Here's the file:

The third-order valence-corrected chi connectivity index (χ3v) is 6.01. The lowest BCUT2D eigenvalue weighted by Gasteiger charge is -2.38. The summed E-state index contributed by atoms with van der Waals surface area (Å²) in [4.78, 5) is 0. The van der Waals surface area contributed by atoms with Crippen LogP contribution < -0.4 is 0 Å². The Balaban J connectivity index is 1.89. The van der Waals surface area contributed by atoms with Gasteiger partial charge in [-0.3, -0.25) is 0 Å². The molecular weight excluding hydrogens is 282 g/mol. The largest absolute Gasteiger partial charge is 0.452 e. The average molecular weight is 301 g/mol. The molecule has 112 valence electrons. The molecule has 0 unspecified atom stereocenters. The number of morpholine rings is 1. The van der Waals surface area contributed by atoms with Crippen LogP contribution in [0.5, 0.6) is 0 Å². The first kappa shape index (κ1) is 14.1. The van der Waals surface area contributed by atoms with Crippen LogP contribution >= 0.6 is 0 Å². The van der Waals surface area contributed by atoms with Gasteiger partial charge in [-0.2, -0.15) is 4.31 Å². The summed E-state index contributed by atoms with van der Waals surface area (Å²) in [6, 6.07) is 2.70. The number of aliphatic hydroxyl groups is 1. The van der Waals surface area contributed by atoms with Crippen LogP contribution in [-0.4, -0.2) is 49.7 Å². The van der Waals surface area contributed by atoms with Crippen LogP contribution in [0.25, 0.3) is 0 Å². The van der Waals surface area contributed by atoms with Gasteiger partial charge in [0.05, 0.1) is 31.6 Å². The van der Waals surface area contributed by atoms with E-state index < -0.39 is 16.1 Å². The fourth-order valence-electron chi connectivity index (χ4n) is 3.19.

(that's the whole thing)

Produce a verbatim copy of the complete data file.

The third-order valence-corrected chi connectivity index (χ3v) is 6.01. The lowest BCUT2D eigenvalue weighted by Gasteiger charge is -2.38. The summed E-state index contributed by atoms with van der Waals surface area (Å²) in [4.78, 5) is 0. The van der Waals surface area contributed by atoms with Crippen LogP contribution < -0.4 is 0 Å². The Balaban J connectivity index is 1.89. The van der Waals surface area contributed by atoms with Gasteiger partial charge in [-0.3, -0.25) is 0 Å². The molecular weight excluding hydrogens is 282 g/mol. The largest absolute Gasteiger partial charge is 0.452 e. The average molecular weight is 301 g/mol. The molecule has 112 valence electrons. The molecule has 0 unspecified atom stereocenters. The number of morpholine rings is 1. The van der Waals surface area contributed by atoms with Crippen LogP contribution in [0.5, 0.6) is 0 Å². The first kappa shape index (κ1) is 14.1. The van der Waals surface area contributed by atoms with Crippen LogP contribution >= 0.6 is 0 Å². The van der Waals surface area contributed by atoms with Gasteiger partial charge in [-0.2, -0.15) is 4.31 Å². The summed E-state index contributed by atoms with van der Waals surface area (Å²) in [6, 6.07) is 2.70. The number of aliphatic hydroxyl groups is 1. The van der Waals surface area contributed by atoms with Crippen LogP contribution in [-0.4, -0.2) is 49.7 Å². The van der Waals surface area contributed by atoms with Crippen LogP contribution in [0.25, 0.3) is 0 Å². The van der Waals surface area contributed by atoms with Gasteiger partial charge in [0.05, 0.1) is 31.6 Å². The van der Waals surface area contributed by atoms with E-state index < -0.39 is 16.1 Å². The fourth-order valence-electron chi connectivity index (χ4n) is 3.19.